Artificial Intelligence to play key role in health sector

Technology is revolutionising the National Health Service, creating propitious conditions to achieve cost reductions, greater efficiency, and an improved and more personalised patient experience, explains Mark Elwood, Director of Marketing at TeleWare.

One tech innovation especially, Artificial Intelligence (AI), will go a long way in helping NHS Trusts to tackle the difficult and pressing issues that put them under intense pressure, believes Elwood. "AI is currently a hot focus area," he stated. "Healthcare companies are increasingly exploring ways to use AI to triage patients. This has obvious efficiency benefits, but it is important that patient safety is not compromised. AI symptom verifiers are leading the way as they have been shown to be both accurate and efficient. The tool can be a great way to point a patient in the correct direction in terms of how to treat their symptoms and seek further medical help."

Technologies such as AI hold the key to unlocking the NHS's potential to operate more efficiently. While technology is frequently used in treatment and care, there is a constant need to improve how it can be used in supporting services, particularly communications. "All technology must be able to deliver best practice in terms of clinical outcomes," added Elwood. "But at the same time not increase the risk to either the patient or the clinician. The focus needs to be on increasing the speed between access and outcome."

Patient self-care and AI/automated system developments can speed up key processes and help the NHS to save significantly on the costly maintenance of ineffective and archaic systems that duplicate, replicate and require human involvement. "Computers could do a far more effective and quicker job," stated Elwood. "By providing the platform with high quality and reliable communications, the NHS and private sector can help improve patient experience and outcomes while also reducing costs through greater efficiencies."

Another key trend is the rise of online doctor consultations. The use of video calling services, such as Skype, are becoming ever more popular due to the increasing list of patients. "A new provider company is launching every three or four months in this space," added Elwood. "However, there are a lot of questions about the efficacy of these start-ups. The Care Quality Commission and General Medical Council are keeping a close eye on this online prescribing explosion. The key challenge for companies here is balancing clinical risk with patient expectation. It is estimated that approximately just 50-60 per cent of patient healthcare issues can be resolved in this way. The rest require a face-to-face consultation."

With more NHS workers becoming mobile, mobile voice, SMS, Skype for Business and recordings are playing a bigger role. Trusts are increasingly using communication recording for playback and auditing purposes. Analytics will also come into play in this area. "With more data being generated, the ability to analyse this data and turn it into meaningful insight could be game changing in both the NHS and private sectors," stated Elwood.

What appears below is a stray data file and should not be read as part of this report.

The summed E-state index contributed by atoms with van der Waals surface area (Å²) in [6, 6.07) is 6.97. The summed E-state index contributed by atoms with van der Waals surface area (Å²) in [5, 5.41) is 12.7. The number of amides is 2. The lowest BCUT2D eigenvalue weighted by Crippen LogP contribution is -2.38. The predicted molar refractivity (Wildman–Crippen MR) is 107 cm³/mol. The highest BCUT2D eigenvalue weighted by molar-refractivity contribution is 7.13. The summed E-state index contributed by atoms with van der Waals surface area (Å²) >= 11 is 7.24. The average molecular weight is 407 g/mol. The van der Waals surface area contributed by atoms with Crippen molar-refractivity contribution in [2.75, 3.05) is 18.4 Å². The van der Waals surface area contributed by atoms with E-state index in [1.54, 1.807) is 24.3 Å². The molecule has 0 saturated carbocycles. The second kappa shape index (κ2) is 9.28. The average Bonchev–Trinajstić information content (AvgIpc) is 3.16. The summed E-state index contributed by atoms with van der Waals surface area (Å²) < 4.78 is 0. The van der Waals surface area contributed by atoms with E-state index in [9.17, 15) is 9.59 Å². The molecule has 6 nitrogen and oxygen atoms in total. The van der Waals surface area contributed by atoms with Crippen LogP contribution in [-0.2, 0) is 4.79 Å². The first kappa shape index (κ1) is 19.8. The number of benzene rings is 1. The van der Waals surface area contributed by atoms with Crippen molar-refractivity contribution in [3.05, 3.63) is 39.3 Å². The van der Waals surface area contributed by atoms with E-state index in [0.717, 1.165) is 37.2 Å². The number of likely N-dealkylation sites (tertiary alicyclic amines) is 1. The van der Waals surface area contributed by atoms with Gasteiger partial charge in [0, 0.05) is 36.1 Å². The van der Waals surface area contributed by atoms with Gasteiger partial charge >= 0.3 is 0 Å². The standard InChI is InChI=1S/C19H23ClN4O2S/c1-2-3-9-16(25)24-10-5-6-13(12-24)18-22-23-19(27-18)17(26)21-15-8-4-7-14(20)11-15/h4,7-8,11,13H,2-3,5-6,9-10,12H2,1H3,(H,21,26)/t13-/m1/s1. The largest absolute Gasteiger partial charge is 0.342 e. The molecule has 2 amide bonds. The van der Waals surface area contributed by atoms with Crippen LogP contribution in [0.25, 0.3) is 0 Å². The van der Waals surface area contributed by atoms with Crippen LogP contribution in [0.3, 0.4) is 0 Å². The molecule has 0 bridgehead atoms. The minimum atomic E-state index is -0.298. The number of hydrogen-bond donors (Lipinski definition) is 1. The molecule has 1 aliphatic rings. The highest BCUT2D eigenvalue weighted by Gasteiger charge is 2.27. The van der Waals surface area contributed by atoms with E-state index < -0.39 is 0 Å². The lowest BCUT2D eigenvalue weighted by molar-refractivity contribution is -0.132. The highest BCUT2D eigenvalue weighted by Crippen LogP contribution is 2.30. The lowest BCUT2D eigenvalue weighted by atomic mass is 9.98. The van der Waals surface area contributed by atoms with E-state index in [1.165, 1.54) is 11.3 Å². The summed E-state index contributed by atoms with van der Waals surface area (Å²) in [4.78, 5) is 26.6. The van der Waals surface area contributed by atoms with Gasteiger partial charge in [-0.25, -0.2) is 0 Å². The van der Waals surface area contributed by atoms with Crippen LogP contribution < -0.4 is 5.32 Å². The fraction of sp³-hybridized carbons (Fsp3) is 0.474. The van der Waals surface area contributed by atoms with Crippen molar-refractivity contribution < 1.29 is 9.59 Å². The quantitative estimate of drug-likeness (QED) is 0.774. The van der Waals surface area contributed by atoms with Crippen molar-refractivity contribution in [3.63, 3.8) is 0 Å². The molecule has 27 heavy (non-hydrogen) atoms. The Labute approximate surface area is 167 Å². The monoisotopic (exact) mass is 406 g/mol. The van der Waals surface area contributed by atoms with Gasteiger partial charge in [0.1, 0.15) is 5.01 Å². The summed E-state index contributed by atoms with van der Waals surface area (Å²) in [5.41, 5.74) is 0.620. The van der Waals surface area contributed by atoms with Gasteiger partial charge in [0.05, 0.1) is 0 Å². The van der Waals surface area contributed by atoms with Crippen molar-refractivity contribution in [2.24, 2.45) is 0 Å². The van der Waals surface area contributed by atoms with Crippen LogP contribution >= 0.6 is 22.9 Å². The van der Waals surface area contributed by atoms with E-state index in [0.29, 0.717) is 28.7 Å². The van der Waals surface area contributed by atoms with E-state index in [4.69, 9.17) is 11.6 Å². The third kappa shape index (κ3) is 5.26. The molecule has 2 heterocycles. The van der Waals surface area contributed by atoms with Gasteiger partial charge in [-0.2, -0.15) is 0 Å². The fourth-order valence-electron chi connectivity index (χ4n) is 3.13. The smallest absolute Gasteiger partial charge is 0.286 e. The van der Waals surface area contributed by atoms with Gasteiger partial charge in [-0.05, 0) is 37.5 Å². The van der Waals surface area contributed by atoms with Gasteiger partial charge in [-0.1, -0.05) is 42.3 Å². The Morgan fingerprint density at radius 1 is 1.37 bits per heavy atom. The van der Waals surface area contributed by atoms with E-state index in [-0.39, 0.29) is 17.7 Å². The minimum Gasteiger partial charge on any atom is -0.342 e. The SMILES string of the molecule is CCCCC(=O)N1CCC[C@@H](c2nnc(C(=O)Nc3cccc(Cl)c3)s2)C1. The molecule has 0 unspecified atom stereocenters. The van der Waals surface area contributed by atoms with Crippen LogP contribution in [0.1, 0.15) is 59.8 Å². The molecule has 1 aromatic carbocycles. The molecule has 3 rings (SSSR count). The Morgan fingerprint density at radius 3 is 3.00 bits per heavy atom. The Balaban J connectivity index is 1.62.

ICT buying is increasingly cloud-based as NHS technology buyers warm to the open model with less upfront capital outlay. "They can trial solutions quickly and relatively inexpensively," said Elwood.

"For resellers, these new technologies bring fresh opportunities. But it also comes with a certain amount of risk. It is important that resellers are able to work with NHS trusts and the private sector on ways to guarantee clinical safety, while simultaneously providing efficiencies and improved patient outcomes. It is important to understand a reseller's challenges and work together on solutions. This can range from product innovation through to joint sales and marketing campaigns to generate pipeline opportunities. We purposefully work with a small number of selected resellers."

In a partnership with concierge medical service Akea Life, TeleWare has delivered a software solution that routes, records and analyses calls and patient consultations which are available on demand, exceeding Care Quality Commission best practice guidelines. Akea Life launched a subscription wellness service in February 2016 and counts Premier League football clubs, north west based corporates and local families among its patients who are assigned their own personal doctor. "The crux of our offer is home visits within two hours of a call," said Akea Life MD Ben Paglia.

This premium operation meant that the team needed the ability to record patient calls and Skype sessions. Not for compliance purposes, but for the safety and security of both doctors and patients. "Most initial patient contact is by phone so we need to be able to capture the session," added Paglia. "We already had the phones and computers in place, but needed a partner with a simple, cost-efficient and scalable software solution to record and analyse calls, texts, emails, Skype sessions and IM."

Each doctor has a SIM in their phone that records calls and sends them to the cloud. In this case, Microsoft Azure. This way Akea can track performance and capture any evidence for potential complaints or queries (as well as for training and quality purposes). Elwood noted: "With a lot of our customers in regulated industries many of the solutions we put in place are for compliance purposes. It is great to see how call recording and analysis can be used as a basis for customer and patient service."